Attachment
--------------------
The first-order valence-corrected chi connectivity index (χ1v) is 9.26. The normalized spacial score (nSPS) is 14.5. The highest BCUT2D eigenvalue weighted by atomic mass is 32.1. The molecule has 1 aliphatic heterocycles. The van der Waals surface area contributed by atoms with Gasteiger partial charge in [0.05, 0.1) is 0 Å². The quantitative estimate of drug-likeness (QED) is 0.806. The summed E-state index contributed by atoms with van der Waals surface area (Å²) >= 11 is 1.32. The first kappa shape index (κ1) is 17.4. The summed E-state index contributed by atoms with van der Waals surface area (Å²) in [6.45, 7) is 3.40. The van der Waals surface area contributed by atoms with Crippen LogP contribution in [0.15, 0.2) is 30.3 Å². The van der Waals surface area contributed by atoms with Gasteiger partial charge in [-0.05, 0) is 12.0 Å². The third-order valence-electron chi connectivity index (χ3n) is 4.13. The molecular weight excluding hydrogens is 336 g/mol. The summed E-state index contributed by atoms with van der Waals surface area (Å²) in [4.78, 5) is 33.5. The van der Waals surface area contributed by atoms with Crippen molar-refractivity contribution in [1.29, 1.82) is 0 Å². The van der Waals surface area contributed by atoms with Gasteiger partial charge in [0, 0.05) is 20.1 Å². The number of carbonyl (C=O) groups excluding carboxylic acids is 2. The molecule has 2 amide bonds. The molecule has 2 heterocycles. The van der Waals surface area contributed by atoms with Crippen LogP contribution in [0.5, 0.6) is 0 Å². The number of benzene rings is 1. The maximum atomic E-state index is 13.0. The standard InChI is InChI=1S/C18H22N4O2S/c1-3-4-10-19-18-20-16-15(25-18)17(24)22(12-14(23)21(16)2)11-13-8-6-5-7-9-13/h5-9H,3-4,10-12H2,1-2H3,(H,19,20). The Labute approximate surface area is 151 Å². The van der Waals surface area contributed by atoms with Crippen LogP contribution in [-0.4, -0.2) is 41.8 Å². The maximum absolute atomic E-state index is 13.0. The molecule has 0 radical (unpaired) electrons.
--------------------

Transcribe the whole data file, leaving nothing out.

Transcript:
The first-order valence-corrected chi connectivity index (χ1v) is 9.26. The normalized spacial score (nSPS) is 14.5. The highest BCUT2D eigenvalue weighted by atomic mass is 32.1. The molecule has 1 aliphatic heterocycles. The van der Waals surface area contributed by atoms with Gasteiger partial charge in [0.05, 0.1) is 0 Å². The quantitative estimate of drug-likeness (QED) is 0.806. The summed E-state index contributed by atoms with van der Waals surface area (Å²) >= 11 is 1.32. The first kappa shape index (κ1) is 17.4. The summed E-state index contributed by atoms with van der Waals surface area (Å²) in [6.45, 7) is 3.40. The van der Waals surface area contributed by atoms with Crippen LogP contribution in [0.15, 0.2) is 30.3 Å². The van der Waals surface area contributed by atoms with Gasteiger partial charge in [-0.05, 0) is 12.0 Å². The third-order valence-electron chi connectivity index (χ3n) is 4.13. The molecular weight excluding hydrogens is 336 g/mol. The summed E-state index contributed by atoms with van der Waals surface area (Å²) in [4.78, 5) is 33.5. The van der Waals surface area contributed by atoms with Crippen molar-refractivity contribution in [1.29, 1.82) is 0 Å². The van der Waals surface area contributed by atoms with Gasteiger partial charge in [0, 0.05) is 20.1 Å². The number of carbonyl (C=O) groups excluding carboxylic acids is 2. The molecule has 2 amide bonds. The molecule has 2 heterocycles. The van der Waals surface area contributed by atoms with Crippen LogP contribution in [0.5, 0.6) is 0 Å². The number of benzene rings is 1. The maximum atomic E-state index is 13.0. The standard InChI is InChI=1S/C18H22N4O2S/c1-3-4-10-19-18-20-16-15(25-18)17(24)22(12-14(23)21(16)2)11-13-8-6-5-7-9-13/h5-9H,3-4,10-12H2,1-2H3,(H,19,20). The Labute approximate surface area is 151 Å². The van der Waals surface area contributed by atoms with Crippen LogP contribution in [-0.4, -0.2) is 41.8 Å². The maximum absolute atomic E-state index is 13.0. The molecule has 0 radical (unpaired) electrons.